How stupid can an e-mail program be?

Eudora's MoodWatch feature presumes to judge the offensiveness of my language.

Topics: First Amendment,

I am hot, hot, hot. I am indebted to Qualcomm Inc., the purveyor of Eudora Pro, for alerting me to the appalling depravity of my racy life.

I recently downloaded version 5.0 of the popular e-mail program — paying, as usual, for added features that I never knew I needed. (Such is the guilt of the techno-challenged.)

Among the expensive new features in version 5.0 is something called MoodWatch — available, as luck would have it, only in “Sponsored and Paid Modes.” The latter is a category designating fools like me. As the online manual describes this feature, “MoodWatch [whatever happened to the concept of spaces between words?] is a new Eudora feature that monitors incoming and outgoing messages for offensive text. A new settings dialog has been added for MoodWatch so you can determine how you wish to use MoodWatch,” which, one is informed, “works similarly to a spell-checker,” scanning words and phrases in e-mail messages and headers and flagging those that “may be offensive.”

The feature bears some graphic resemblance to a slot machine, with iconic drawings of vegetables instead of fruit. A new column appears in all e-mail logs alerting the user to “the level of offensiveness” of messages by the appearance of “one, two, or three red chili peppers.” One chili, says the manual, indicates that there “may be a slight bit of offensive language in the message.” I’m not certain what constitutes a slight bit of offensive language. Perhaps it’s the salutation “Hi, honey” in a letter to a female friend. In any case, it’s a tamer category than two chilies, which is still conditional but somewhat more emphatic: “There may be offensive language [not just a slight bit of it] in the message.”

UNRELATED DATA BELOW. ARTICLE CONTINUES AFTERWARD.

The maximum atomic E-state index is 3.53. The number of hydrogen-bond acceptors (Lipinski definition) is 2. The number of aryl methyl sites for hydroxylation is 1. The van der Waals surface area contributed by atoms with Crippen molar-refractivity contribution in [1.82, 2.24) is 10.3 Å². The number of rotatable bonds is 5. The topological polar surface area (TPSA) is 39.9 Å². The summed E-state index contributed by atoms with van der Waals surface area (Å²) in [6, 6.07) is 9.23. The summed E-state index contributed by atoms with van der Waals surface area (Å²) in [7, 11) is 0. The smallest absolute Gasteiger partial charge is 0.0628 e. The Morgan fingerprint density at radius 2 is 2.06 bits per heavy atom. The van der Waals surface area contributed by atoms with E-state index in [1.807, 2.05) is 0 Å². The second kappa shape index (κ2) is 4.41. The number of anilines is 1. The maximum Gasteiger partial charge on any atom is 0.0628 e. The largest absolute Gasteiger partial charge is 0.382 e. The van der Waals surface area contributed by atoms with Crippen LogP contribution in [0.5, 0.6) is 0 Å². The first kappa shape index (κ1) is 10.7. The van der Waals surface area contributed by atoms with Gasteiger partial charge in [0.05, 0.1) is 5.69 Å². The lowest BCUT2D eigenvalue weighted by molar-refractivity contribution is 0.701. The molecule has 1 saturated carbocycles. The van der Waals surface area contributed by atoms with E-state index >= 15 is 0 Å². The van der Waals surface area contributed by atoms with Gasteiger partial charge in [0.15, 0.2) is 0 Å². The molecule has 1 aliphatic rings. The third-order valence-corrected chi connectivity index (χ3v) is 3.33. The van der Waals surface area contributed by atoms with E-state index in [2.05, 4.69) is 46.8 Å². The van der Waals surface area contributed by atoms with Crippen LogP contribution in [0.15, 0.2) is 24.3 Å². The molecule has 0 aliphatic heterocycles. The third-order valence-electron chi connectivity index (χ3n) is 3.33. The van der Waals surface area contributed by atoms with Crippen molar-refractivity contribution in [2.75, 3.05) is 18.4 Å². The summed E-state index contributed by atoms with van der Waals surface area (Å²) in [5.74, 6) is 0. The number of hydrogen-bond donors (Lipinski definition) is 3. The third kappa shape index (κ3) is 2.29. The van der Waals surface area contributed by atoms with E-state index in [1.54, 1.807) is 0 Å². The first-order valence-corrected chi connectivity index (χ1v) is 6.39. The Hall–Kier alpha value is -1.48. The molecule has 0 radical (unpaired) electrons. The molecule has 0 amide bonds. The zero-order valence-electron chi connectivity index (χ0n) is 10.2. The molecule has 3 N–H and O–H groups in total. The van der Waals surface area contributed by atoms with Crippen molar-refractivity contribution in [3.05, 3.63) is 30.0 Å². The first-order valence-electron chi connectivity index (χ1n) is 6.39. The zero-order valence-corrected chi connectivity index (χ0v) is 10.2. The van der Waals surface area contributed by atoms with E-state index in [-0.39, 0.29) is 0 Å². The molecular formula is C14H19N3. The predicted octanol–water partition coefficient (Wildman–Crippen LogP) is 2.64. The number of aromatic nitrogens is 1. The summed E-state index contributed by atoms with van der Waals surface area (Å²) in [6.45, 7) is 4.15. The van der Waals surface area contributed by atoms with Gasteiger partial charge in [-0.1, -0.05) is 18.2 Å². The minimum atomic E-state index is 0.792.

Three chilies and you’ve stepped way over the line, buddy. It means “there is offensive language in the message,” no “may be” about it. This kind of outgoing message triggers a “three chili warning dialog box,” says the manual.

The three-chili dialogue box is a pseudo-hip yet quaintly old-fashioned reminder that I have succumbed to the temper of these licentious times. It reads: “Your message to [recipient] regarding [subject line] is the sort of thing that might get your keyboard washed out with soap, if you get my drift. You might consider toning it down.” I do relish the anthropomorphism of software that refers to itself in the first person, but the message sets off a higher level of paranoia: There’s someone hovering above my e-mail messages hinting with his or her “drift” that I’m getting out of line again. To send that message despite its patently offensive text, I’d have to click on “send anyway,” which, I confess, I am tempted to do with a wicked chuckle. Mind you, these are messages we ourselves were dumb enough to compose and send before Qualcomm Inc., with its innate good taste, intervened in the interests of decency.

As a writer, I have a silly and sentimental attachment to my own words, offensive or otherwise. Fortunately, there’s a software fix for those who remain attached to their own offensiveness. I immediately clicked on the box in “Options” that disables MoodWatch, and went about my business. But Qualcomm did not so easily relinquish its vigil over the language of my correspondents. No dialogue box popped up when I sent messages, but incoming messages continued to arrive labeled with chilies. I tried eliminating the MoodWatch columns individually in each of my mailboxes by dragging the column lines together, leaving no room for the chilies, but the next time I opened a mailbox, the column would be resized to its original width to accommodate the chilies, which had also returned.

What were my naughty friends saying that so offended the refined taste of my corporate guardian angel? I checked a few of the many messages in my mailboxes that were conspicuously labeled with those bright red chilies (even after I had turned off MoodWatch).

Three chilies: I think I get the drift of this one. An elderly friend sent me a message with background information for a book I’m writing that contained a reference to the so-called Filthy Speech Movement at the University of California at Berkeley in the mid-’60s. His message included the words “fuck, fuck, fuck.” Perhaps Qualcomm Inc. gave it one chili for each use of the filthy word.

I subscribe to one of those “word a day” e-mail services. A message from this service also merited the coveted three-chili rating. The word that day was “coxcomb (KOKS-kom), noun,” and the service gave its derivation as from the Middle English “cokkes comb, crest of a cock: cokkes, genitive of cok.” The second definition listed was “A jester’s cap; a cockscomb.” Qualcomm Inc. saw right through that transparent attempt by lexicographers to disguise a penis by adding the “comb” suffix.